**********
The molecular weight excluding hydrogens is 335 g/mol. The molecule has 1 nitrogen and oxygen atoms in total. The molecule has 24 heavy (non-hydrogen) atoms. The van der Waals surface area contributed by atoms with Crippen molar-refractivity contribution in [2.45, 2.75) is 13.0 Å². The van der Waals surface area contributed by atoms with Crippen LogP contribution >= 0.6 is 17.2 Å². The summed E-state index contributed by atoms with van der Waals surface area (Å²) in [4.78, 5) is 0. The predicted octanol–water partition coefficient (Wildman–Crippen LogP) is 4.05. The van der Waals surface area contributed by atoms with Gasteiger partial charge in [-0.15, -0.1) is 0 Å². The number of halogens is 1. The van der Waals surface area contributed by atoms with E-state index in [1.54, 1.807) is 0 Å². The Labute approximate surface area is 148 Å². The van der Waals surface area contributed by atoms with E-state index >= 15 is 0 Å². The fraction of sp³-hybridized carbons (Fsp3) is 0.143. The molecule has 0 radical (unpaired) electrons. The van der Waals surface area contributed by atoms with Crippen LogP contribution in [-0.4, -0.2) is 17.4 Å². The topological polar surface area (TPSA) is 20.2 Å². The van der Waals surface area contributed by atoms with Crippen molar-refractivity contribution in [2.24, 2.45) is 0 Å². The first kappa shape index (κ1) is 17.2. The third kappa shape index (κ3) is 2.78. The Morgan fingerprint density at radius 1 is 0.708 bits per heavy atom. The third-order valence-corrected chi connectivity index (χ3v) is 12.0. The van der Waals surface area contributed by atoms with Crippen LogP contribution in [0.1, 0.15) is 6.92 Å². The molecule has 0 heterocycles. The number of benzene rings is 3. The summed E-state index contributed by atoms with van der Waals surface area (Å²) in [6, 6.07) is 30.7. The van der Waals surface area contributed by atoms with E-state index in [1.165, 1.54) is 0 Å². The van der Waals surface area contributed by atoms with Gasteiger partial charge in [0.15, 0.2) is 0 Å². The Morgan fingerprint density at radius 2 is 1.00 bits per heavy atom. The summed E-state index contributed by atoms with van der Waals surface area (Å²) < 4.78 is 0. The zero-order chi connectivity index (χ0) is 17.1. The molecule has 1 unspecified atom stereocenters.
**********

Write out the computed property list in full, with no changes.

The molecular weight excluding hydrogens is 335 g/mol. The molecule has 1 nitrogen and oxygen atoms in total. The molecule has 24 heavy (non-hydrogen) atoms. The van der Waals surface area contributed by atoms with Crippen molar-refractivity contribution in [2.45, 2.75) is 13.0 Å². The van der Waals surface area contributed by atoms with Crippen LogP contribution >= 0.6 is 17.2 Å². The summed E-state index contributed by atoms with van der Waals surface area (Å²) in [4.78, 5) is 0. The predicted octanol–water partition coefficient (Wildman–Crippen LogP) is 4.05. The van der Waals surface area contributed by atoms with Gasteiger partial charge in [-0.15, -0.1) is 0 Å². The number of halogens is 1. The van der Waals surface area contributed by atoms with E-state index in [1.54, 1.807) is 0 Å². The Labute approximate surface area is 148 Å². The van der Waals surface area contributed by atoms with E-state index >= 15 is 0 Å². The fraction of sp³-hybridized carbons (Fsp3) is 0.143. The molecule has 0 radical (unpaired) electrons. The van der Waals surface area contributed by atoms with Crippen LogP contribution in [-0.4, -0.2) is 17.4 Å². The topological polar surface area (TPSA) is 20.2 Å². The van der Waals surface area contributed by atoms with Crippen molar-refractivity contribution in [2.24, 2.45) is 0 Å². The first kappa shape index (κ1) is 17.2. The third kappa shape index (κ3) is 2.78. The Morgan fingerprint density at radius 1 is 0.708 bits per heavy atom. The third-order valence-corrected chi connectivity index (χ3v) is 12.0. The van der Waals surface area contributed by atoms with Crippen LogP contribution in [0.1, 0.15) is 6.92 Å². The molecule has 0 heterocycles. The number of benzene rings is 3. The summed E-state index contributed by atoms with van der Waals surface area (Å²) in [6, 6.07) is 30.7. The van der Waals surface area contributed by atoms with E-state index in [1.165, 1.54) is 0 Å². The van der Waals surface area contributed by atoms with Gasteiger partial charge in [0.15, 0.2) is 0 Å². The Morgan fingerprint density at radius 2 is 1.00 bits per heavy atom. The summed E-state index contributed by atoms with van der Waals surface area (Å²) < 4.78 is 0. The zero-order chi connectivity index (χ0) is 17.1. The molecule has 1 unspecified atom stereocenters.